One can construct a word by adding "ness" to an adjective, but when a
word already exists that sounds fluent and emphatic (duplicity), it makes
for clumsy style. My students are prone to "evilness" for "evil" and
"beautifulness" for "beauty." The effect is loss.
Date sent: Sun, 12 May 2002 11:34:44 -0400
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From: "Rickard A. Parker" <[log in to unmask]>
To: [log in to unmask]
Subject: Re: Printing of Eliot's work
I decided to check this out myself. I would say that it was the facts
about the dealing over the publication of TWL that may cause one to think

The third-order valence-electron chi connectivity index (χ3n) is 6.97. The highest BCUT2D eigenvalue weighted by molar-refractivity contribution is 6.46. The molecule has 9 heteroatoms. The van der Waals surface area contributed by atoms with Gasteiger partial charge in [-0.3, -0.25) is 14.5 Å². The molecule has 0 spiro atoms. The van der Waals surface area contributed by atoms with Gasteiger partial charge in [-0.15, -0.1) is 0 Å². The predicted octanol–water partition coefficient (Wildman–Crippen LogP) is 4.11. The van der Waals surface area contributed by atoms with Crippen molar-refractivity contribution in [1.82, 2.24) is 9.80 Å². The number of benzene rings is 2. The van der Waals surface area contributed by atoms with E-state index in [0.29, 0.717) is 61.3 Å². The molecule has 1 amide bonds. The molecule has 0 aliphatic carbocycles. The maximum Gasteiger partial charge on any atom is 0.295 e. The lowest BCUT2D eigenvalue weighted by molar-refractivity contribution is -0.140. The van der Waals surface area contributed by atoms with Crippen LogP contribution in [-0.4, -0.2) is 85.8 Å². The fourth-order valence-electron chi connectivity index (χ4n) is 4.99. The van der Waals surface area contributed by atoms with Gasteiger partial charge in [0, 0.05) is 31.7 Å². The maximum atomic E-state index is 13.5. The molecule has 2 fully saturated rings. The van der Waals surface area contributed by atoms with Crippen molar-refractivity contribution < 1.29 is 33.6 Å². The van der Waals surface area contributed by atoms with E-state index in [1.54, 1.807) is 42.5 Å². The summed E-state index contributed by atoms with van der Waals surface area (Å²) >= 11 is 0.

that Eliot was double dealing and not statements or nuances by Rainey.
Also, I think I would consider what was going on a case of hardball
business dealing rather than duplicitousness (is that a word?)
"Rickard A. Parker" wrote:
> Erwin Welsch wrote:
> > Rainey also suggests that Eliot was duplicitous in seeking various,
> > and sometimes conflicting, publishing outlets during 1922. But that
> > is another topic entirely.
> Then Ken Armstrong wrote:
> > Cheap thrills, Mr. Welsch? Lucky for us Rainey is "a cautious writer."
> A second chance here.
> Would you really rather say "Rainey also suggests that Eliot was
> duplicitous" or that the facts of the dealings suggest that Eliot was
> duplicitous? Or is there some other wording that you think would be
> Rick Parker